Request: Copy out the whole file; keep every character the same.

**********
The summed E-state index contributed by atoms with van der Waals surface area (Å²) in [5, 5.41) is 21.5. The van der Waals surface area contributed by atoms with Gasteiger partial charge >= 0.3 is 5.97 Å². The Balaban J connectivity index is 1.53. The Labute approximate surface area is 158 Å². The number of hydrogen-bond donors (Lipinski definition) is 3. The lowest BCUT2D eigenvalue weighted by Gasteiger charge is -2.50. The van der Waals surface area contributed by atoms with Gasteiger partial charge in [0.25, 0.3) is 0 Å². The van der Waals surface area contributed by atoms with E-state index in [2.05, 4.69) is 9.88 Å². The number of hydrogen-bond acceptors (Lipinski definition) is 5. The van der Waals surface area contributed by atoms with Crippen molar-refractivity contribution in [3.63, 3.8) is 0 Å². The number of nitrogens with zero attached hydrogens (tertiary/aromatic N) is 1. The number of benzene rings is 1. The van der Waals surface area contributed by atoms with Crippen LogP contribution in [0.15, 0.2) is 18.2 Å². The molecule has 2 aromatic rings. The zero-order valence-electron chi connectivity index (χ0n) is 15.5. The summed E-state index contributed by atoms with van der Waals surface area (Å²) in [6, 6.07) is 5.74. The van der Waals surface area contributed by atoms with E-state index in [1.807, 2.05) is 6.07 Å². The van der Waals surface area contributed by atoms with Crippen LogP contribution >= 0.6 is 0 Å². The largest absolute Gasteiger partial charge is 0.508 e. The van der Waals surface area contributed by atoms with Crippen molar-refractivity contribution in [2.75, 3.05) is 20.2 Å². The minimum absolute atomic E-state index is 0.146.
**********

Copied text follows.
The summed E-state index contributed by atoms with van der Waals surface area (Å²) in [5, 5.41) is 21.5. The van der Waals surface area contributed by atoms with Gasteiger partial charge >= 0.3 is 5.97 Å². The Balaban J connectivity index is 1.53. The Labute approximate surface area is 158 Å². The number of hydrogen-bond donors (Lipinski definition) is 3. The lowest BCUT2D eigenvalue weighted by Gasteiger charge is -2.50. The van der Waals surface area contributed by atoms with Gasteiger partial charge in [0.25, 0.3) is 0 Å². The van der Waals surface area contributed by atoms with E-state index in [2.05, 4.69) is 9.88 Å². The number of hydrogen-bond acceptors (Lipinski definition) is 5. The van der Waals surface area contributed by atoms with Crippen molar-refractivity contribution in [3.63, 3.8) is 0 Å². The number of nitrogens with zero attached hydrogens (tertiary/aromatic N) is 1. The number of benzene rings is 1. The van der Waals surface area contributed by atoms with Crippen LogP contribution in [0.15, 0.2) is 18.2 Å². The molecule has 2 aromatic rings. The zero-order valence-electron chi connectivity index (χ0n) is 15.5. The summed E-state index contributed by atoms with van der Waals surface area (Å²) in [6, 6.07) is 5.74. The van der Waals surface area contributed by atoms with E-state index in [1.807, 2.05) is 6.07 Å². The van der Waals surface area contributed by atoms with Crippen LogP contribution >= 0.6 is 0 Å². The largest absolute Gasteiger partial charge is 0.508 e. The van der Waals surface area contributed by atoms with Crippen molar-refractivity contribution in [2.75, 3.05) is 20.2 Å². The minimum absolute atomic E-state index is 0.146.